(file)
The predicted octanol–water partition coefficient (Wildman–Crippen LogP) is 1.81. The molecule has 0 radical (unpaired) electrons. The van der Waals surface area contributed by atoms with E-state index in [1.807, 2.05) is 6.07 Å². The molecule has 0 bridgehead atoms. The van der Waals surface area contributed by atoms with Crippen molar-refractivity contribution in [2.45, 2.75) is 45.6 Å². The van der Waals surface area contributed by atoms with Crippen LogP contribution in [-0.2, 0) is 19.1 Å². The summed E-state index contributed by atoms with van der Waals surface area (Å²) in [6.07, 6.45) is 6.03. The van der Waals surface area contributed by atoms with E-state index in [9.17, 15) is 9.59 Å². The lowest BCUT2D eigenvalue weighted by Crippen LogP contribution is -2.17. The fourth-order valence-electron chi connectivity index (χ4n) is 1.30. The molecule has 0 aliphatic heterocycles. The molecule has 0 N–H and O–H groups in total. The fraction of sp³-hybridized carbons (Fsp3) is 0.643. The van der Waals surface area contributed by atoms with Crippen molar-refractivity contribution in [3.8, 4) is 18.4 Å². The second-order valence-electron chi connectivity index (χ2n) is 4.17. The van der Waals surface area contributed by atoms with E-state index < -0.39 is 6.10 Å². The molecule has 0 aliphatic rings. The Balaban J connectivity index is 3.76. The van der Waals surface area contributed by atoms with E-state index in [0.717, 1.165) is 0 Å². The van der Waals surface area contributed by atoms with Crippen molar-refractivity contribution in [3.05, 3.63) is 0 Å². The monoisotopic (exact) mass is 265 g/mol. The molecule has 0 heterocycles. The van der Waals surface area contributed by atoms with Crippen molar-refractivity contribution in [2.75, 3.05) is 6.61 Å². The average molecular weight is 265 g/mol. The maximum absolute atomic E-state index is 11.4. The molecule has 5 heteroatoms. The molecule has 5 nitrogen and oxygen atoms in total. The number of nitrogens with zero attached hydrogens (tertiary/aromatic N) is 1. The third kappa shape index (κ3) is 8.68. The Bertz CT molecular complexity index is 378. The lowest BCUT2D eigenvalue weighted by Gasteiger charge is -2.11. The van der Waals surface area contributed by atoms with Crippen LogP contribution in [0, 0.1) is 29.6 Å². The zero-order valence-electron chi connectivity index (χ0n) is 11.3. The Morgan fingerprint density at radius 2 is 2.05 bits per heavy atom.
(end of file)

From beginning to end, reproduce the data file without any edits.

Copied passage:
The predicted octanol–water partition coefficient (Wildman–Crippen LogP) is 1.81. The molecule has 0 radical (unpaired) electrons. The van der Waals surface area contributed by atoms with E-state index in [1.807, 2.05) is 6.07 Å². The molecule has 0 bridgehead atoms. The van der Waals surface area contributed by atoms with Crippen molar-refractivity contribution in [2.45, 2.75) is 45.6 Å². The van der Waals surface area contributed by atoms with Crippen LogP contribution in [-0.2, 0) is 19.1 Å². The summed E-state index contributed by atoms with van der Waals surface area (Å²) in [6.07, 6.45) is 6.03. The van der Waals surface area contributed by atoms with E-state index in [9.17, 15) is 9.59 Å². The lowest BCUT2D eigenvalue weighted by Crippen LogP contribution is -2.17. The fourth-order valence-electron chi connectivity index (χ4n) is 1.30. The molecule has 0 aliphatic heterocycles. The molecule has 0 N–H and O–H groups in total. The fraction of sp³-hybridized carbons (Fsp3) is 0.643. The van der Waals surface area contributed by atoms with Crippen molar-refractivity contribution in [3.8, 4) is 18.4 Å². The second-order valence-electron chi connectivity index (χ2n) is 4.17. The van der Waals surface area contributed by atoms with E-state index < -0.39 is 6.10 Å². The molecule has 0 aliphatic rings. The Balaban J connectivity index is 3.76. The van der Waals surface area contributed by atoms with E-state index in [0.717, 1.165) is 0 Å². The van der Waals surface area contributed by atoms with Crippen molar-refractivity contribution in [3.05, 3.63) is 0 Å². The monoisotopic (exact) mass is 265 g/mol. The molecule has 0 heterocycles. The van der Waals surface area contributed by atoms with Crippen molar-refractivity contribution in [2.75, 3.05) is 6.61 Å². The average molecular weight is 265 g/mol. The maximum absolute atomic E-state index is 11.4. The molecule has 5 heteroatoms. The molecule has 5 nitrogen and oxygen atoms in total. The number of nitrogens with zero attached hydrogens (tertiary/aromatic N) is 1. The third kappa shape index (κ3) is 8.68. The Bertz CT molecular complexity index is 378. The lowest BCUT2D eigenvalue weighted by Gasteiger charge is -2.11. The van der Waals surface area contributed by atoms with Crippen LogP contribution in [0, 0.1) is 29.6 Å². The zero-order valence-electron chi connectivity index (χ0n) is 11.3. The Morgan fingerprint density at radius 2 is 2.05 bits per heavy atom.